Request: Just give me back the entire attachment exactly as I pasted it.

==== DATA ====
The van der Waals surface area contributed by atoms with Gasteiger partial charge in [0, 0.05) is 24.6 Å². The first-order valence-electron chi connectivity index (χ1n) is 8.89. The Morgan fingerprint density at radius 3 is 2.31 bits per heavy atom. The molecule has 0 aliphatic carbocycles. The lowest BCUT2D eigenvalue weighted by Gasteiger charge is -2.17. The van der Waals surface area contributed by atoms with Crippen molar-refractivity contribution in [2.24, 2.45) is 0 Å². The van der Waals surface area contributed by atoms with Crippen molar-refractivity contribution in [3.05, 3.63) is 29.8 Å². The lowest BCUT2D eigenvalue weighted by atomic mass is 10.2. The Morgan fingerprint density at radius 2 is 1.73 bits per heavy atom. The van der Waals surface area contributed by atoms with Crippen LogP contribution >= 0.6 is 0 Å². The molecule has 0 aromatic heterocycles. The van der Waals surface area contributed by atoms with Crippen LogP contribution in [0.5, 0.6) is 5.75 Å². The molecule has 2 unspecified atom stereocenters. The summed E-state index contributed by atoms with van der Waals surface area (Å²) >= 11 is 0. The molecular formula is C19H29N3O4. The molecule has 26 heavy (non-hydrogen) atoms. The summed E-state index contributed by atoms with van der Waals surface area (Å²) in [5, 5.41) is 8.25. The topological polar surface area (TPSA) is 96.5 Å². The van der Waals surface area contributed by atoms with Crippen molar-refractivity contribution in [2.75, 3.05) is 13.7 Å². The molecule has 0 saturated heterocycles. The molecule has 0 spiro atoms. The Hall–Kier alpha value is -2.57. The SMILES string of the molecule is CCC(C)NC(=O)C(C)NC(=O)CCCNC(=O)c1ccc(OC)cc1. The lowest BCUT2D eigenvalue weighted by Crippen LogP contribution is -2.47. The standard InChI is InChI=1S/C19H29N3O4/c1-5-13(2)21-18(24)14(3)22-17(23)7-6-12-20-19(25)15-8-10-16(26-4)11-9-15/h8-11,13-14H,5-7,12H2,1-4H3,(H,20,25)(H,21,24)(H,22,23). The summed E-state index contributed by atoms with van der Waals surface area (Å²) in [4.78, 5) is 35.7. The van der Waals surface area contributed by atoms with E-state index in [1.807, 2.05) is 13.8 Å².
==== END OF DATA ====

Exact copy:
The van der Waals surface area contributed by atoms with Gasteiger partial charge in [0, 0.05) is 24.6 Å². The first-order valence-electron chi connectivity index (χ1n) is 8.89. The Morgan fingerprint density at radius 3 is 2.31 bits per heavy atom. The molecule has 0 aliphatic carbocycles. The lowest BCUT2D eigenvalue weighted by Gasteiger charge is -2.17. The van der Waals surface area contributed by atoms with Crippen molar-refractivity contribution in [2.24, 2.45) is 0 Å². The van der Waals surface area contributed by atoms with Crippen molar-refractivity contribution in [3.05, 3.63) is 29.8 Å². The lowest BCUT2D eigenvalue weighted by atomic mass is 10.2. The Morgan fingerprint density at radius 2 is 1.73 bits per heavy atom. The van der Waals surface area contributed by atoms with Crippen LogP contribution >= 0.6 is 0 Å². The molecule has 0 aromatic heterocycles. The van der Waals surface area contributed by atoms with Crippen LogP contribution in [0.5, 0.6) is 5.75 Å². The molecule has 2 unspecified atom stereocenters. The summed E-state index contributed by atoms with van der Waals surface area (Å²) >= 11 is 0. The molecular formula is C19H29N3O4. The molecule has 26 heavy (non-hydrogen) atoms. The summed E-state index contributed by atoms with van der Waals surface area (Å²) in [5, 5.41) is 8.25. The topological polar surface area (TPSA) is 96.5 Å². The van der Waals surface area contributed by atoms with Crippen molar-refractivity contribution in [2.75, 3.05) is 13.7 Å². The molecule has 0 saturated heterocycles. The molecule has 0 spiro atoms. The Hall–Kier alpha value is -2.57. The SMILES string of the molecule is CCC(C)NC(=O)C(C)NC(=O)CCCNC(=O)c1ccc(OC)cc1. The lowest BCUT2D eigenvalue weighted by Crippen LogP contribution is -2.47. The standard InChI is InChI=1S/C19H29N3O4/c1-5-13(2)21-18(24)14(3)22-17(23)7-6-12-20-19(25)15-8-10-16(26-4)11-9-15/h8-11,13-14H,5-7,12H2,1-4H3,(H,20,25)(H,21,24)(H,22,23). The summed E-state index contributed by atoms with van der Waals surface area (Å²) in [4.78, 5) is 35.7. The van der Waals surface area contributed by atoms with E-state index in [1.807, 2.05) is 13.8 Å².